Asian Pear: The Unsung Fruit Tree

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When people think about planting fruit trees in their garden, popular fruits are at the top of the list.  Apple.  Cherry.  Peach.  Plum.  Of course, it goes without saying that it also depends on what USDA hardiness zone in which you reside.  But let me ask you this.   Have you ever thought about planting an Asian Pear tree?

Asian Pear (Pyrus pyrifolia) is native to Korea, Japan, and China.  Over the years, this pear is being cultivated in New Zealand, Australia, and the United States.  This tree grows well in USDA hardiness zones 5 – 9, although there are a few newer varieties that have been grown in zone 4.

Asian Pear tree

Asian Pear tree

This tree is becoming common at local nurseries in the United States.  For best performance, select a variety that is resistant to fire blight.  Once you get the tree home, select a well-drained location with full sun.  While many varieties require a second tree for pollination, there are self-pollinating varieties available.  It is worth noting that studies report that larger fruit and more fruit set with a second tree for pollination compared with just a single tree.  When fully mature, an Asian pear can be 10 – 20 feet tall based on the cultivar and so they work well in backyards.  One thing to keep in mind is that Asian Pears set a lot of fruit.  Lots of fruit.  Bend the limbs down lots of fruit.   As a result thinning is required to get larger pears as well as to reduce the risk of branches breaking under the heavy load of fruit.

While European Pears are typically harvested when the fruit is not quite ripe (it will continue to ripen after harvest), an Asian Pear can be left on the tree to fully ripen.  This means that you can harvest at the peak of ripeness for best flavor.  And if you have ever had a bland and not sweet Asian Pear, it was probably harvested too soon.

If you have never tried an Asian Pear, you are in for a treat.  The fruit is aromatic, has crisp flesh (similar to an apple),  sweet with a slight tartness, and is very juicy.   (Compared this to the European Pear which is sweeter, juicy, and has a soft flesh.)   While it was not traditionally baked into pies or tarts or even made into jelly, it was best enjoyed eaten fresh.   That being said, Asian Pear bake up beautifully in tarts (it is okay to break with tradition).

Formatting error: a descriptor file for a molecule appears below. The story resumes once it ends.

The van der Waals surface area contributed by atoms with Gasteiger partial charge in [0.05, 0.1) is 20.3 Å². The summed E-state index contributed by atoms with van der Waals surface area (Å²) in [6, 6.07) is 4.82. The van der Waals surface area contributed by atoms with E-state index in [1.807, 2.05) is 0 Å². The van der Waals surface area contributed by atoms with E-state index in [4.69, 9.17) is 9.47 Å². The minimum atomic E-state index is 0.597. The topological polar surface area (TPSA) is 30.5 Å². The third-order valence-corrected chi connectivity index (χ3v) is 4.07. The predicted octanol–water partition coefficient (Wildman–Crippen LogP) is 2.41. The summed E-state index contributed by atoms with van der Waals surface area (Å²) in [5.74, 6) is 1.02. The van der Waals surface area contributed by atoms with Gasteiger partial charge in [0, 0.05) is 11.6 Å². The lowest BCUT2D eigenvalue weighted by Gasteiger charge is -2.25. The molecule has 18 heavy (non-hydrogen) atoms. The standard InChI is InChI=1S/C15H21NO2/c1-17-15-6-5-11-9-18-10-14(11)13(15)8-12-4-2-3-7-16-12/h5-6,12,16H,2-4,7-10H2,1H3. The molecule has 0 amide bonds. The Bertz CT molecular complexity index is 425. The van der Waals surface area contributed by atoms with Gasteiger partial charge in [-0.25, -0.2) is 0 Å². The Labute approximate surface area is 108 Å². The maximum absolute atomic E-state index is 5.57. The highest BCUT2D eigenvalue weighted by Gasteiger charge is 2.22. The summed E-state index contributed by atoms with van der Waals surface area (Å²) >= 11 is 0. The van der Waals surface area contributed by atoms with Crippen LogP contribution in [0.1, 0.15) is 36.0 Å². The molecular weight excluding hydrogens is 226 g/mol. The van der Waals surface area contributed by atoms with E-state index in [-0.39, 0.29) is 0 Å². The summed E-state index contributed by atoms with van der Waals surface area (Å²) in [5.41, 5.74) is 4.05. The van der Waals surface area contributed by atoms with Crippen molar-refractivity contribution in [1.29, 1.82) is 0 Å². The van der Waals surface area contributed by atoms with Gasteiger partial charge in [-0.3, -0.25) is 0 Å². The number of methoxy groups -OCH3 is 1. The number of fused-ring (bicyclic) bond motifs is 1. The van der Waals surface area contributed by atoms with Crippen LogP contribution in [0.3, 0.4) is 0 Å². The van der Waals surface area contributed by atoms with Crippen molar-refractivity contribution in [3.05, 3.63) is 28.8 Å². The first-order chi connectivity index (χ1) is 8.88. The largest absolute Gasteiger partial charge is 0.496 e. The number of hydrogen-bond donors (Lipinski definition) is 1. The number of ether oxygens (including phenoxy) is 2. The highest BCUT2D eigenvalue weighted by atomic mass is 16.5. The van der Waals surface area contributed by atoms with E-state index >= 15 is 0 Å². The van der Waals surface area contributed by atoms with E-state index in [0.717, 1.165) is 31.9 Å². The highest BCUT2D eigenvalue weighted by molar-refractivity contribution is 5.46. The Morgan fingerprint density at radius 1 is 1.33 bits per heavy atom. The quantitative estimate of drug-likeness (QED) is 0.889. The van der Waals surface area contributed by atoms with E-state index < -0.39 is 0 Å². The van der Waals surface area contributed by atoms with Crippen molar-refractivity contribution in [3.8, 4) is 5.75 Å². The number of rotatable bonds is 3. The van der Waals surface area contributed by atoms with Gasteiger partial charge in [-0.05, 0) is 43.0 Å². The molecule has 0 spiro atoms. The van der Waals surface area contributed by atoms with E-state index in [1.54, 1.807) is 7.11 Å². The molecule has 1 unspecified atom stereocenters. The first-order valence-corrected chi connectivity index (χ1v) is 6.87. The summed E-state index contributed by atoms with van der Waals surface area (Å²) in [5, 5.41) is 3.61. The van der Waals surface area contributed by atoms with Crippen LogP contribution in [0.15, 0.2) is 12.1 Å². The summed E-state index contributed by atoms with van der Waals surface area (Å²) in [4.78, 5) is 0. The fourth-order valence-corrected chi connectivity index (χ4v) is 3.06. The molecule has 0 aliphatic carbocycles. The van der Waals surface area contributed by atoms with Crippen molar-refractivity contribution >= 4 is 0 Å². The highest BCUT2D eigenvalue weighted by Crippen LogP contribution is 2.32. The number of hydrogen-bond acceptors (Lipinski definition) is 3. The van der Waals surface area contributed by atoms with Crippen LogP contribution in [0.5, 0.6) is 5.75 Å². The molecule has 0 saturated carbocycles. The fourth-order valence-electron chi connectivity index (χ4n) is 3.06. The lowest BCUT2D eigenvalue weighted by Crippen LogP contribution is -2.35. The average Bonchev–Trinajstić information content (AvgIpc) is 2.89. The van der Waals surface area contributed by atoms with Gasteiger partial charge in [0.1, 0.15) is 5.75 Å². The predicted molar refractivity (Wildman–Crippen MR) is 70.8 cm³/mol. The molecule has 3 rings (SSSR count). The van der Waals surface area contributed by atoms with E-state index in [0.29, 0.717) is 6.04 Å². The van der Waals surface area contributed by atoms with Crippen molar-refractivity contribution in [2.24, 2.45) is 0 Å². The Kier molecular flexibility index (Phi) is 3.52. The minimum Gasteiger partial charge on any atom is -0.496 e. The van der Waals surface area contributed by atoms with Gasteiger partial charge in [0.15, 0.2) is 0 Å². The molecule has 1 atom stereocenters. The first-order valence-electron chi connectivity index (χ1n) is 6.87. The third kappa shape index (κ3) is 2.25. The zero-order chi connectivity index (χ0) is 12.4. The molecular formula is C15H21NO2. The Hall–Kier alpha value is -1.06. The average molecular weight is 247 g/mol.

Asian Pears ripening on the tree

Asian Pears ripening on the tree

This fruit is commonly carried in grocery stores around the country.  And if you have seen it in the produce section, you may have also noticed that it is priced per pear, not per pound.  Some stores display it in protective covers.  The reason is this fruit bruises quite easily.  While it can be shipped, it is best if shipped short distances rather than across country.  The extra attention in handling and shipping accounts for the high price compared to standard pears that are sold per pound.  One other item worth noting is that they have a relatively long shelf life… 10 – 14 days if left on the counter at room temperature and up to four weeks in the crisper bin of the refrigerator.  If kept in cold storage, the fruit can last for up to three months.

Consider getting an Asian Pear for your backyard.  While there are self-pollinating varieties, more and larger fruit is set with the addition of a second tree.  They bear lots of fruit that is crisp, sweet with a little tartness, and are very juicy.  Handle the fruit carefully so as to prevent bruising.

 

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10 responses »

  1. We love Asian Pears! We have a local U-Pick orchard that has a lot of Asian Pear trees. We went this year and with what we had left after my kids gorged themselves on them, we made pear butter, jam, and even dried some in the dehydrator. So delicious! 🙂

    • How great that you have a local U-Pick orchard. I bet the whole family had fun. I could gorge myself on Asian Pears as well. Just love the flavor. At this moment, we have a batch of pears cooking down into pear butter.

    • I haven’t grown pears in a container. The variety of pear we got will be about 20′ at maturity and given our winters, I would rather that the root ball be in the ground than in a container (I wouldn’t be able to successfully over-winter container grown trees).

  2. thanks so much for this info. I am in Canada in 5b zone. will try and get some for next year as I live them but they are so pricey.

    • I like that name! We have had our tree for 5 years and it is a champ! It has made it through several winters where we had temperatures below zero. And given how expensive the pears in the store are… it is nice to have our own tree.

      • That’s the only name we know it by here. There is one next door that we used to raid when the house stood empty for few years but alas, someone actually lives there now 🙂 Yes, we will have to get one!

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